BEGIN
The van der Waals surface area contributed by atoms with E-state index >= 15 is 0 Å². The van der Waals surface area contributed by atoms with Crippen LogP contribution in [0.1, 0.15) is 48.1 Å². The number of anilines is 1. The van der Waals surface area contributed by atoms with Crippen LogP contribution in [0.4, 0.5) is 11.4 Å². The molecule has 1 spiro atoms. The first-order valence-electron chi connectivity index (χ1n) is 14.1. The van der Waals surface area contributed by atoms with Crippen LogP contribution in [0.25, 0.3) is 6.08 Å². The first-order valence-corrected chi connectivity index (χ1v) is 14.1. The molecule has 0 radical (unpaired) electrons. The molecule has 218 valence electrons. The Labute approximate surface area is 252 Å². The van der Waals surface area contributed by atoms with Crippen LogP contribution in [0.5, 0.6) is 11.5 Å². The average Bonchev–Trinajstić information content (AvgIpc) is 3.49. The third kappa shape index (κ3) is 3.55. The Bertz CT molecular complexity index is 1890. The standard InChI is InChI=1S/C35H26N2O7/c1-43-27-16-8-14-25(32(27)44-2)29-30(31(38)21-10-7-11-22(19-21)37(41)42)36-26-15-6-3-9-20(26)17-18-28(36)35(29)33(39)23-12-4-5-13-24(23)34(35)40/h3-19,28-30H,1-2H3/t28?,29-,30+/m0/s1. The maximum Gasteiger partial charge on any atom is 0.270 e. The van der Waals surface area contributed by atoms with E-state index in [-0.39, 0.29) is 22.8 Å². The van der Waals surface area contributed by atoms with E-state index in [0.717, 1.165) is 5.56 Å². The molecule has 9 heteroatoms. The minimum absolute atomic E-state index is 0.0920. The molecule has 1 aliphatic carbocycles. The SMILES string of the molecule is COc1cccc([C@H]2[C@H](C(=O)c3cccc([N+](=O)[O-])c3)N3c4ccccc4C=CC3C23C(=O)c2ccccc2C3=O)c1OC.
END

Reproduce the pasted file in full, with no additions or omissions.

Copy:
The van der Waals surface area contributed by atoms with E-state index >= 15 is 0 Å². The van der Waals surface area contributed by atoms with Crippen LogP contribution in [0.1, 0.15) is 48.1 Å². The number of anilines is 1. The van der Waals surface area contributed by atoms with Crippen LogP contribution in [0.4, 0.5) is 11.4 Å². The molecule has 1 spiro atoms. The first-order valence-electron chi connectivity index (χ1n) is 14.1. The van der Waals surface area contributed by atoms with Crippen LogP contribution in [0.25, 0.3) is 6.08 Å². The first-order valence-corrected chi connectivity index (χ1v) is 14.1. The molecule has 0 radical (unpaired) electrons. The molecule has 218 valence electrons. The Labute approximate surface area is 252 Å². The van der Waals surface area contributed by atoms with Crippen LogP contribution in [0.5, 0.6) is 11.5 Å². The average Bonchev–Trinajstić information content (AvgIpc) is 3.49. The third kappa shape index (κ3) is 3.55. The Bertz CT molecular complexity index is 1890. The standard InChI is InChI=1S/C35H26N2O7/c1-43-27-16-8-14-25(32(27)44-2)29-30(31(38)21-10-7-11-22(19-21)37(41)42)36-26-15-6-3-9-20(26)17-18-28(36)35(29)33(39)23-12-4-5-13-24(23)34(35)40/h3-19,28-30H,1-2H3/t28?,29-,30+/m0/s1. The maximum Gasteiger partial charge on any atom is 0.270 e. The van der Waals surface area contributed by atoms with E-state index in [-0.39, 0.29) is 22.8 Å². The van der Waals surface area contributed by atoms with E-state index in [0.717, 1.165) is 5.56 Å². The molecule has 9 heteroatoms. The minimum absolute atomic E-state index is 0.0920. The molecule has 1 aliphatic carbocycles. The SMILES string of the molecule is COc1cccc([C@H]2[C@H](C(=O)c3cccc([N+](=O)[O-])c3)N3c4ccccc4C=CC3C23C(=O)c2ccccc2C3=O)c1OC.